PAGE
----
I used to write shell scripts, and do a bunch of regular expression stuff, but I
have to get back into that - time, energy, focus, round tuits allowing....

Good progress so far, just have to make it past the usual frustrating roadblocks
to reach the end....


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From: Bald Eagle
Subject: Re: [Minimum Volume] Bounding Ellipsoid via SVD
Date: 11 Nov 2019 18:15:02
Message: <web.5dc9eaddf7b9a3af4eec112d0@news.povray.org>
Just an interesting aside:

https://blogs.mathworks.com/cleve/2012/12/10/1976-matrix-singular-value-decomposition-film/


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From: jr
Subject: Re: [Minimum Volume] Bounding Ellipsoid via SVD
Date: 13 Nov 2019 16:40:00
Message: <web.5dcc774ef7b9a3affeeb22ff0@news.povray.org>
hi,

"Bald Eagle" <cre### [at] netscapenet> wrote:
> Just an interesting aside:
>
>
https://blogs.mathworks.com/cleve/2012/12/10/1976-matrix-singular-value-decomposition-film/

thank you for this link.  watching the film helped somewhat.  (shades of Tron
:-))


regards, jr.


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From: Bald Eagle
Subject: Re: [Minimum Volume] Bounding Ellipsoid via SVD
Date: 14 Nov 2019 19:45:00
Message: <web.5dcdf3faf7b9a3af4eec112d0@news.povray.org>
"jr" <cre### [at] gmailcom> wrote:

> thank you for this link.  watching the film helped somewhat.

You, Sir, are hilarious.
That thing didn't help me a single bit.  :D

Try this.
https://towardsdatascience.com/svd-8c2f72e264f

There are dozens of other pretty decent summaries / explanations.

Now that I have a functional reorientation, I'm waiting on some feedback from
someone, anyone as to a last bit of the puzzle (unconnected to the present
application).

Also going to try to get some c++ code written, and then hopefully the SVD will
be able to be integrated into a easy-to-use POV-Ray workflow.

If THAT works, then I have some other ideas for what to try it on.


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From: Bald Eagle
Subject: Re: [Minimum Volume] Bounding Ellipsoid via SVD
Date: 17 Nov 2019 20:25:00
Message: <web.5dd1f28bf7b9a3af4eec112d0@news.povray.org>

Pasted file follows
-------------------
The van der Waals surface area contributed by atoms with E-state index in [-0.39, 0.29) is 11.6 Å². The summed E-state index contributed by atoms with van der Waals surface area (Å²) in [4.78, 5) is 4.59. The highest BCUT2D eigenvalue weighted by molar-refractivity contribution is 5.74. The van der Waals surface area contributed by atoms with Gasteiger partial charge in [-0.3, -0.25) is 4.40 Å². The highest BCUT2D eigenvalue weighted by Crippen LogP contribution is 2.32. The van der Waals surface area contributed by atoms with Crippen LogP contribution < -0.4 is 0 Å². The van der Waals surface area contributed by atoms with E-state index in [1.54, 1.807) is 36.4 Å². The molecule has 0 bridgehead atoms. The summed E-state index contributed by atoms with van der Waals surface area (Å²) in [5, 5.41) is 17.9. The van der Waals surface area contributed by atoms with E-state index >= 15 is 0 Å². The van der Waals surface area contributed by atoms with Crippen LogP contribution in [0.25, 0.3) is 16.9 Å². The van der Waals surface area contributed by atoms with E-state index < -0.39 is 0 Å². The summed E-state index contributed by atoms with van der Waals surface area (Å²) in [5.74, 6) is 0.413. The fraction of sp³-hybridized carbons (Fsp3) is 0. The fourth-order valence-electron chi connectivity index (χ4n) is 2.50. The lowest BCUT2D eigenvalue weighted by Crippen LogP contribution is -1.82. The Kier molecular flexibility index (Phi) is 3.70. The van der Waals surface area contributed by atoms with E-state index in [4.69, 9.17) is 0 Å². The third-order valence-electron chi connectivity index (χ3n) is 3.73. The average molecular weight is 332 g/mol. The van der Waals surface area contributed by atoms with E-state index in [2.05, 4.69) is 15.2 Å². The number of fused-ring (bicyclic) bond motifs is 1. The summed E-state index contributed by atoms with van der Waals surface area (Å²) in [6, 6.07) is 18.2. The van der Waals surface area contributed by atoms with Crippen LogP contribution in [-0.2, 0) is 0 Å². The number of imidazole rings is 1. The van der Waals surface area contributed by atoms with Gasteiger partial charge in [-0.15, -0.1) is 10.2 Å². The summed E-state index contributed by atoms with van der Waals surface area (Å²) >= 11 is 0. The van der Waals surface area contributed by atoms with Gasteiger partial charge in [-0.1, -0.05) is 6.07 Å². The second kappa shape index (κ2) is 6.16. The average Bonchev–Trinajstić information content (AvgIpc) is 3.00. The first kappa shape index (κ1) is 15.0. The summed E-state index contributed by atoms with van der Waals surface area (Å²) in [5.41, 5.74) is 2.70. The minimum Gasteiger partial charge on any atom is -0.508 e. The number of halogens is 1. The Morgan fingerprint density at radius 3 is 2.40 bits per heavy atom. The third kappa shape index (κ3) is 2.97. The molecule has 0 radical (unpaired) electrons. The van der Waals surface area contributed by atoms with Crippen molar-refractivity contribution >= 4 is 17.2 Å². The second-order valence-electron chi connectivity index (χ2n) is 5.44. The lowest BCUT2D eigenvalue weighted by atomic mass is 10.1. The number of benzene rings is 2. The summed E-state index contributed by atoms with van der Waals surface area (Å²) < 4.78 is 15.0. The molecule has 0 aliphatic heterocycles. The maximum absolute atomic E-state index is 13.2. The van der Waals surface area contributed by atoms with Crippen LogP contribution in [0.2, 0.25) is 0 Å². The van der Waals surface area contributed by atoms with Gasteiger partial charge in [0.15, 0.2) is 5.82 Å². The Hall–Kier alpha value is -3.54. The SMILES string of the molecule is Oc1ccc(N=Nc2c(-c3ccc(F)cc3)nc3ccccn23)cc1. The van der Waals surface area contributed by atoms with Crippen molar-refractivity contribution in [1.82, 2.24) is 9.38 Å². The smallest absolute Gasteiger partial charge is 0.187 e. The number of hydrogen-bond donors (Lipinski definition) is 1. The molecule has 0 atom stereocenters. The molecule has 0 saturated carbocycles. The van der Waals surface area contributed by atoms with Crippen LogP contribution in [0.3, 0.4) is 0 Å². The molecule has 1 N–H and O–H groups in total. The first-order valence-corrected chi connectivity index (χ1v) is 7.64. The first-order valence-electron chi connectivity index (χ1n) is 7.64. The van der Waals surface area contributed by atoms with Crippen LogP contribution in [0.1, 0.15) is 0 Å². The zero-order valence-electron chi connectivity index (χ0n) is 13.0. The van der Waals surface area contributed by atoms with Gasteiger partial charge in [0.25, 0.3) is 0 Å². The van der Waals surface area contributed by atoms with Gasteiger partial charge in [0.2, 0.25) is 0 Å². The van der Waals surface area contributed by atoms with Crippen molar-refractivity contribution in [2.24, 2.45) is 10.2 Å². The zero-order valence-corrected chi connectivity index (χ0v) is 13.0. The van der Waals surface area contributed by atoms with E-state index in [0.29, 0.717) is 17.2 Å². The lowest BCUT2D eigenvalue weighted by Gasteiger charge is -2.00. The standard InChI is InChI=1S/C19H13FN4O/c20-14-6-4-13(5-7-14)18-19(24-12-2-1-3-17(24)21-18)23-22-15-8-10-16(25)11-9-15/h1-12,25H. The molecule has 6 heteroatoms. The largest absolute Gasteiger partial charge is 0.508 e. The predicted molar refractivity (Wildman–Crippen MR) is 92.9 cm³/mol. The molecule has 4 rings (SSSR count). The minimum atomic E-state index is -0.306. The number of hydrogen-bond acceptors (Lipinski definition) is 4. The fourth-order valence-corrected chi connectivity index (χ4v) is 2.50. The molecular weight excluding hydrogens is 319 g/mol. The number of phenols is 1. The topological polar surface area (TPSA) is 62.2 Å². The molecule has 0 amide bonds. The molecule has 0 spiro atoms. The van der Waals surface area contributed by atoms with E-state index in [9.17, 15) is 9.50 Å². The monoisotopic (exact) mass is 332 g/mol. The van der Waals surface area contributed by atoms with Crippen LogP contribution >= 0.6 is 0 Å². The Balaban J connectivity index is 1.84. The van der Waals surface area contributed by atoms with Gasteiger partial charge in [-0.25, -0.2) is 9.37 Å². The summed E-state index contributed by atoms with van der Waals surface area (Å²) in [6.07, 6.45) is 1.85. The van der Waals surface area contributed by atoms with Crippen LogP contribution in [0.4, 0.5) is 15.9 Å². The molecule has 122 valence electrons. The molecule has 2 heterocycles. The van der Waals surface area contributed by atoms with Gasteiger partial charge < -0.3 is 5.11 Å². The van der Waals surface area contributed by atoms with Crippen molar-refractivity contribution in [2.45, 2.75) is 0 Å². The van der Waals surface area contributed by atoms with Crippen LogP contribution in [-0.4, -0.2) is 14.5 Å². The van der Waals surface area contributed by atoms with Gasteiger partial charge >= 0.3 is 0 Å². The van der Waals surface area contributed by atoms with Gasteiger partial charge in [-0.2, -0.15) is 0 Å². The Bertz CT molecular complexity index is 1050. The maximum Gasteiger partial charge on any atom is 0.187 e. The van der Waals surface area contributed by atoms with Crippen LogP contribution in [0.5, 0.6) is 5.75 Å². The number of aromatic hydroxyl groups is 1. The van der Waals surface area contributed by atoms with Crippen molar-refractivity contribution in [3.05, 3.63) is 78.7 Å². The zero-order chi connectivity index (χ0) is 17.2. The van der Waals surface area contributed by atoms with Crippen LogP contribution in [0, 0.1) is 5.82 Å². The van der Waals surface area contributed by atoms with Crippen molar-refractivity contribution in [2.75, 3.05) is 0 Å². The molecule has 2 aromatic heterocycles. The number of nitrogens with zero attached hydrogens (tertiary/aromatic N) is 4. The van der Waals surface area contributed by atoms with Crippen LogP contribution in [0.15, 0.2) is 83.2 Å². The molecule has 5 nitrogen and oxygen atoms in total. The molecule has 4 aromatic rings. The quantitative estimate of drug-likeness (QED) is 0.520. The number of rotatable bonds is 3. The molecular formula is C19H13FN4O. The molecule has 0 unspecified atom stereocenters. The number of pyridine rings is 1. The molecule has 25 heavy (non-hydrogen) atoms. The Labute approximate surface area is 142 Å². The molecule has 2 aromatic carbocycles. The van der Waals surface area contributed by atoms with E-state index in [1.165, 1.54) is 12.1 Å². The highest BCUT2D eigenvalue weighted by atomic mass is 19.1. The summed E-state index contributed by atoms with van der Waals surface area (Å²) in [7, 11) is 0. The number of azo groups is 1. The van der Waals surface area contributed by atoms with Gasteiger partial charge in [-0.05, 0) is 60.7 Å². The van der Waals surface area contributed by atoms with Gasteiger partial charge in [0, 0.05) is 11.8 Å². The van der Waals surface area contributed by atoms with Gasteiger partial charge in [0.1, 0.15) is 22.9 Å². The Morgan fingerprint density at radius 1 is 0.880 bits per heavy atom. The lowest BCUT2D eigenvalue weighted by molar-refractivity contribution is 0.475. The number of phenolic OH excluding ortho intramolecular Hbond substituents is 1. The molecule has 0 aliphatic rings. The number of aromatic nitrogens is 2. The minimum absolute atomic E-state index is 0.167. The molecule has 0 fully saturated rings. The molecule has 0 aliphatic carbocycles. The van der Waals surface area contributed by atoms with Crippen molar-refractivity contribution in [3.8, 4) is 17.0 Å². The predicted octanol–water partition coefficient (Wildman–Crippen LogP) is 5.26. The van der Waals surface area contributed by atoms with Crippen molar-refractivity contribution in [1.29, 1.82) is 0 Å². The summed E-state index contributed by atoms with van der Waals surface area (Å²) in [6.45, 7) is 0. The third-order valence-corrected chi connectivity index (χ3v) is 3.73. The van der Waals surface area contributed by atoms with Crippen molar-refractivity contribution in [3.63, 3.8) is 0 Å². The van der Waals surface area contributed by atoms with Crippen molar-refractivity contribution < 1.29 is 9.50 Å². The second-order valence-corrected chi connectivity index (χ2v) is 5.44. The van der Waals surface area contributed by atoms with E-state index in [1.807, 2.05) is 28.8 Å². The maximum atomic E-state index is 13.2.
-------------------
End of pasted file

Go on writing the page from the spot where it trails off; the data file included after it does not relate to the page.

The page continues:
So, since I don't code in c++, I'm kinda coding by imitation and trial and
error.

I get the current small bit of test code to compile, but when I run it with my
dataset: "400" followed by 1200 numbers "value\n"

#write (Output, NumPoints, "\n")
 #write (Output, P[PonS].x, "\n")
 #write (Output, P[PonS].y, "\n")
 #write (Output, P[PonS].z, "\n")

I get a segmentation fault.


template<typename Arg = cpp_bin_float_4096>
void generate_matrix(std::vector<std::vector<cpp_bin_float_4096> >& \
 matrix, std::size_t rows, std::size_t cols)

{
    std::cin >> rows;
 std::srand((unsigned int)std::time(nullptr)); matrix.resize(rows);
 for (std::size_t row = 0; row < matrix.size(); row++)
 {
  matrix[row].resize(3);
  for (std::size_t col = 0; col < 3; col++)
   //std::cin >> ignore(100, '\n') >> matrix[rows][cols];
            std::cin >> matrix[rows][cols];
 }
    std::cout << "Data imported. \n\n";
}




int main(int argc, char* argv[])
{
 std::size_t matrix_size = 0;
 std::vector<std::vector<cpp_bin_float_4096> > u, v;
 std::vector<std::vector<cpp_bin_float_4096> > matrix, s;
 std::cout << "Importing data into matrix . . . \n\n";


  generate_matrix(matrix, matrix_size, matrix_size);

  std::cout << "\nA = \n"; print_matrix(matrix);

  //svd(matrix, s, u, v);

  //std::cout << "\nS = \n"; print_matrix(s);
  //std::cout << "\nU = \n"; print_matrix(u);
  //std::cout << "\nV = \n"; print_matrix(v);

 std::cin.get();
 //std::cin.get();

 return 0;
}


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From: jr
Subject: Re: [Minimum Volume] Bounding Ellipsoid via SVD
Date: 17 Nov 2019 21:05:01
Message: <web.5dd1fc10f7b9a3affeeb22ff0@news.povray.org>
hi,

"Bald Eagle" <cre### [at] netscapenet> wrote:
> So, since I don't code in c++, I'm kinda coding by imitation and trial and
> error.
>
> I get the current small bit of test code to compile, but when I run it with my
> dataset: "400" followed by 1200 numbers "value\n"
>
> #write (Output, NumPoints, "\n")
>  #write (Output, P[PonS].x, "\n")
>  #write (Output, P[PonS].y, "\n")
>  #write (Output, P[PonS].z, "\n")
>
> I get a segmentation fault.

> ...

please post a data file.  when you say "400", are you trying to run a 400x400
matrix?  not sure but you *might* hit the limits -- the code's recursive, no?

I'll monkey my version + try the data, in coming days.


regards, jr.